Six Tips to Deal with Water Damage
Six Tips to Deal with Water Damage
CAMPAIGN: Indoor Air Quality
WHETHER DUE TO A massive flood or just a leaky pipe, water in unwanted places can cause a lot of damage—and maybe more damage than you might think. Of course it can destroy items in a building; but it also can lead to mold growth and compromised air quality.
To get rid of mold, it’s important to remove all water and dry out the affected area quickly and thoroughly. Then, disinfect the area and remove or clean all items that are conducive to mold growth.
Preventing mold is key to keeping a home’s air clean and healthy. Whether a client’s home is filled with two inches of water, or just has a few dark and damp areas, here are some tips to minimize water damage and improve air quality.
- Disconnect the power, unplug electronics, and remove electronics, furniture and all movable items immediately. The faster those items are moved or elevated out of harm’s way, the more likely they can be saved. If possible, turn off power leading into the affected area, especially if water rises above electrical outlets. Pull up all carpets (wall-to-wall and area rugs) and underpadding. It may be possible to save the carpet, as long as it is cleaned and disinfected. However, it’s unlikely to save the underpadding, which acts like a sponge and absorbs a lot of water.
- Get rid of the water. Getting rid of all the water quickly, and drying out the area are the the most important things you can do to prevent mold growth. There are several ways to remove standing water. If the home doesn’t have power, or if loose wires create a problem, the old-fashioned, manual way will work: Use old towels, buckets and mops. If nearby sewers aren’t backed up, pour water down the drain. Otherwise, pour the water on the lawn or other permeable surface.
A wet/dry vacuum can be used, too (note: be very careful to plug it into outlets far away from water). Don’t use an extension cord, as the connection could short out and shock the operator. A more extreme option, of course, is to rent a generator and a “dirty” sump pump and clear the water that way.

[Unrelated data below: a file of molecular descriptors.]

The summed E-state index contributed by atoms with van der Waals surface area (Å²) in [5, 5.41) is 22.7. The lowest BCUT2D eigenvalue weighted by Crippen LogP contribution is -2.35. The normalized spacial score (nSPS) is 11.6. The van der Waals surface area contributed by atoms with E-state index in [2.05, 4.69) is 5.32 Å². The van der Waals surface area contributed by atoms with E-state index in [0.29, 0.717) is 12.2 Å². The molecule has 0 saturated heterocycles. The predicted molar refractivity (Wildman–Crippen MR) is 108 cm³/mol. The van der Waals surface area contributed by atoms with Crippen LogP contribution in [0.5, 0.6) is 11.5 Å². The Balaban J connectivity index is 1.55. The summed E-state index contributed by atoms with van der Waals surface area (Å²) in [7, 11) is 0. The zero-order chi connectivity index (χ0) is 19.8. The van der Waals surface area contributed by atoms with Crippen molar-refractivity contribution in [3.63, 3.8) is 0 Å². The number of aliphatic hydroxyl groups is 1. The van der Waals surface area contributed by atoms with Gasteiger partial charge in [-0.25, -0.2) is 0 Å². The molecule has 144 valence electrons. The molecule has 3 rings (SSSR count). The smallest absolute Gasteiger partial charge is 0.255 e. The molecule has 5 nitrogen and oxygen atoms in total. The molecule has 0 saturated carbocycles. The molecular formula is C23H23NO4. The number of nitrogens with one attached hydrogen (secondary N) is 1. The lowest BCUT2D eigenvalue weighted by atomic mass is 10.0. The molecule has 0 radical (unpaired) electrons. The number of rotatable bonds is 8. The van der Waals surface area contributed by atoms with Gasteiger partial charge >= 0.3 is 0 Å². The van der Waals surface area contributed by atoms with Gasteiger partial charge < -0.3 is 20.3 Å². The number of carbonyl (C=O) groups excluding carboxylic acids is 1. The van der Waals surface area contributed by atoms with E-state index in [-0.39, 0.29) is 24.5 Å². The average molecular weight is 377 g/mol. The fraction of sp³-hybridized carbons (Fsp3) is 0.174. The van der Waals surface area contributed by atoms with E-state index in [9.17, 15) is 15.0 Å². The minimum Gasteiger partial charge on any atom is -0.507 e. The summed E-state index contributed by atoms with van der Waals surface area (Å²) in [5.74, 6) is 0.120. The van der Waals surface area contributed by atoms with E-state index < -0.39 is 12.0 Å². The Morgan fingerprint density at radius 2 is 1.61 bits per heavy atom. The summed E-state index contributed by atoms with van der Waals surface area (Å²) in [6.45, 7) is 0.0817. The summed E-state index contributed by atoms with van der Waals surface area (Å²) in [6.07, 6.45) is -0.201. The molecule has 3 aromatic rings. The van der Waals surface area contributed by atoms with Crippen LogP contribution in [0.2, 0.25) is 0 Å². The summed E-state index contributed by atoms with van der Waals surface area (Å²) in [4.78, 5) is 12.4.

- Dry out the affected area. It’s important to dry the area out as soon as possible. Use fans and a dehumidifier. If the outdoor humidity is low, open windows and move air through the building.
If the area is a finished basement, and the drywall is affected, it likely will be necessary to cut away the areas that were touched by water, as the drywall will crumble—and the paper backing is a good source of food for mold. If the area has baseboard trim, remove it first. If the trim is made from wood, it might be salvageable; but if it’s made from pressboard, you most likely won’t be able to save it.
- Disinfect. After the area has dried out—including wood beams, insulation and drywall—use a disinfectant to get rid of any bacteria that might have come through sewers or toilets. Disinfect all areas affected by the flood waters, including walls, wood and non-upholstered furniture. Avoid using bleach, which has harmful fumes and kills just about everything except mold spores. Instead, try EPA-registered mold and mildew disinfectants such as Tough Guy disinfectant spray or Diversey cleaner and disinfectant. Once the area is properly disinfected, it’s important to stop the possibility of future mold growth.
- Prevent mold growth. After the area has been disinfected and completely dried out, apply Concrobium throughout the affected area according to directions. Concrobium is a non-toxic product made with distilled water and inorganic salts that stops mold from growing. It can be used it on furniture, walls and floors—basically anything that is susceptible to mold growth. Once a thin layer of Concrobium is applied, let it dry overnight. As Concrobium dries, it forms a thin layer over any mold that may be growing, which crushes the roots of the spores. Spraying it also prevents any mold from growing, and provides continued resistance to mold. If it’s necessary to spray it on an entire room,
consider renting a mister, which is easy to use and allows for quick application.
- Dispose of damaged items responsibly. It may be tempting to throw everything into a dumpster and send it all away. But organizing damaged goods into piles and taking whatever possible to recycling centers will help alleviate pressure on your local landfill. Go to the management website for the city or town to find out where to recycle old paints, stains, adhesives and other toxic liquid, as well as damaged electronics, furniture and even drywall.